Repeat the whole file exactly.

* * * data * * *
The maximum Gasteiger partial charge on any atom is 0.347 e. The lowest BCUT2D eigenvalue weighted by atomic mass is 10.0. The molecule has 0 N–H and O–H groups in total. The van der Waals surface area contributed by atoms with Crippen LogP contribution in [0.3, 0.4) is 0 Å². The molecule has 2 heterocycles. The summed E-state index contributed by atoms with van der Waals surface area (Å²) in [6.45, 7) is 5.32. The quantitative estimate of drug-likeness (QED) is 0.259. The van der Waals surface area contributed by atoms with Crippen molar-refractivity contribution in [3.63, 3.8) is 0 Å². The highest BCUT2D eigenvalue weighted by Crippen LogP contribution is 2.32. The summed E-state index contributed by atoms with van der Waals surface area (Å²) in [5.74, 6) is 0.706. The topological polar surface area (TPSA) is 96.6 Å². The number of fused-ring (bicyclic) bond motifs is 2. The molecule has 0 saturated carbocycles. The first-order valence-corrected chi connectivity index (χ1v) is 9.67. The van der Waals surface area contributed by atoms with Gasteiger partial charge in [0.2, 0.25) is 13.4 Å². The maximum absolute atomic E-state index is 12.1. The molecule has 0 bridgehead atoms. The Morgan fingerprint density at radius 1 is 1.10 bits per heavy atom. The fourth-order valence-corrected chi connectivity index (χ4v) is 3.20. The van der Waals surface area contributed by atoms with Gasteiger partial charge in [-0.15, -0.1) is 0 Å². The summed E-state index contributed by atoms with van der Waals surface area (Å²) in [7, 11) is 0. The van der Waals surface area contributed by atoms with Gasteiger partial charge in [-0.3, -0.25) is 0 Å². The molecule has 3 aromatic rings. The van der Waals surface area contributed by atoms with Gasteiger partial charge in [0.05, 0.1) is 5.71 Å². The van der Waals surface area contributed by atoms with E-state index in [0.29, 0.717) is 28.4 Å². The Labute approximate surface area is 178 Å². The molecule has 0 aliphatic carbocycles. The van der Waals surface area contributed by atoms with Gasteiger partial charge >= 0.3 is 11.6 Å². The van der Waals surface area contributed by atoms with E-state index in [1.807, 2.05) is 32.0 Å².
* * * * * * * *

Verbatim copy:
The maximum Gasteiger partial charge on any atom is 0.347 e. The lowest BCUT2D eigenvalue weighted by atomic mass is 10.0. The molecule has 0 N–H and O–H groups in total. The van der Waals surface area contributed by atoms with Crippen LogP contribution in [0.3, 0.4) is 0 Å². The molecule has 2 heterocycles. The summed E-state index contributed by atoms with van der Waals surface area (Å²) in [6.45, 7) is 5.32. The quantitative estimate of drug-likeness (QED) is 0.259. The van der Waals surface area contributed by atoms with Crippen molar-refractivity contribution in [3.63, 3.8) is 0 Å². The highest BCUT2D eigenvalue weighted by Crippen LogP contribution is 2.32. The summed E-state index contributed by atoms with van der Waals surface area (Å²) in [5.74, 6) is 0.706. The topological polar surface area (TPSA) is 96.6 Å². The number of fused-ring (bicyclic) bond motifs is 2. The molecule has 0 saturated carbocycles. The first-order valence-corrected chi connectivity index (χ1v) is 9.67. The van der Waals surface area contributed by atoms with Gasteiger partial charge in [0.2, 0.25) is 13.4 Å². The maximum absolute atomic E-state index is 12.1. The molecule has 0 bridgehead atoms. The Morgan fingerprint density at radius 1 is 1.10 bits per heavy atom. The fourth-order valence-corrected chi connectivity index (χ4v) is 3.20. The van der Waals surface area contributed by atoms with Gasteiger partial charge in [-0.15, -0.1) is 0 Å². The summed E-state index contributed by atoms with van der Waals surface area (Å²) in [7, 11) is 0. The van der Waals surface area contributed by atoms with Gasteiger partial charge in [-0.3, -0.25) is 0 Å². The molecule has 3 aromatic rings. The van der Waals surface area contributed by atoms with Gasteiger partial charge in [0.05, 0.1) is 5.71 Å². The van der Waals surface area contributed by atoms with E-state index in [0.29, 0.717) is 28.4 Å². The Labute approximate surface area is 178 Å². The molecule has 0 aliphatic carbocycles. The van der Waals surface area contributed by atoms with Gasteiger partial charge >= 0.3 is 11.6 Å². The van der Waals surface area contributed by atoms with E-state index in [1.807, 2.05) is 32.0 Å².